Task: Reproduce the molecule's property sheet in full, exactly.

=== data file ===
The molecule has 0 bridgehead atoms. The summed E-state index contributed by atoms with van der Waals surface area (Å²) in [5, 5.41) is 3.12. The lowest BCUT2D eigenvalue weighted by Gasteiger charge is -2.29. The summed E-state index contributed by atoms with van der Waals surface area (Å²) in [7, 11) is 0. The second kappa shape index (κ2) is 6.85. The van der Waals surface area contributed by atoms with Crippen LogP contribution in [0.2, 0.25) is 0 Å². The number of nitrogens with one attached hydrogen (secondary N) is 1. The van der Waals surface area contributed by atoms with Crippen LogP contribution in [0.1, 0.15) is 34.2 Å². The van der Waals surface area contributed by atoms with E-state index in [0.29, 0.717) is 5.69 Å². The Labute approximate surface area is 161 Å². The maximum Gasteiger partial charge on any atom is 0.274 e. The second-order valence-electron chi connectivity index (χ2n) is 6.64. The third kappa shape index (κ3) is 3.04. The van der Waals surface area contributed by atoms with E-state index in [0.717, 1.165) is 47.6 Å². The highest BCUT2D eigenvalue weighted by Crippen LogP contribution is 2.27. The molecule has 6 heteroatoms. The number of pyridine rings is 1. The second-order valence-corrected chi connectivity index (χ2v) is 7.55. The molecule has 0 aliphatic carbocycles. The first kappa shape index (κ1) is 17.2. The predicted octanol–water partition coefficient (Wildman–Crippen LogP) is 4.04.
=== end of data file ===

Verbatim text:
The molecule has 0 bridgehead atoms. The summed E-state index contributed by atoms with van der Waals surface area (Å²) in [5, 5.41) is 3.12. The lowest BCUT2D eigenvalue weighted by Gasteiger charge is -2.29. The summed E-state index contributed by atoms with van der Waals surface area (Å²) in [7, 11) is 0. The second kappa shape index (κ2) is 6.85. The van der Waals surface area contributed by atoms with Crippen LogP contribution in [0.2, 0.25) is 0 Å². The number of nitrogens with one attached hydrogen (secondary N) is 1. The van der Waals surface area contributed by atoms with Crippen LogP contribution in [0.1, 0.15) is 34.2 Å². The van der Waals surface area contributed by atoms with E-state index in [0.29, 0.717) is 5.69 Å². The Labute approximate surface area is 161 Å². The maximum Gasteiger partial charge on any atom is 0.274 e. The second-order valence-electron chi connectivity index (χ2n) is 6.64. The third kappa shape index (κ3) is 3.04. The van der Waals surface area contributed by atoms with E-state index in [0.717, 1.165) is 47.6 Å². The highest BCUT2D eigenvalue weighted by Crippen LogP contribution is 2.27. The molecule has 6 heteroatoms. The number of pyridine rings is 1. The second-order valence-corrected chi connectivity index (χ2v) is 7.55. The molecule has 0 aliphatic carbocycles. The first kappa shape index (κ1) is 17.2. The predicted octanol–water partition coefficient (Wildman–Crippen LogP) is 4.04.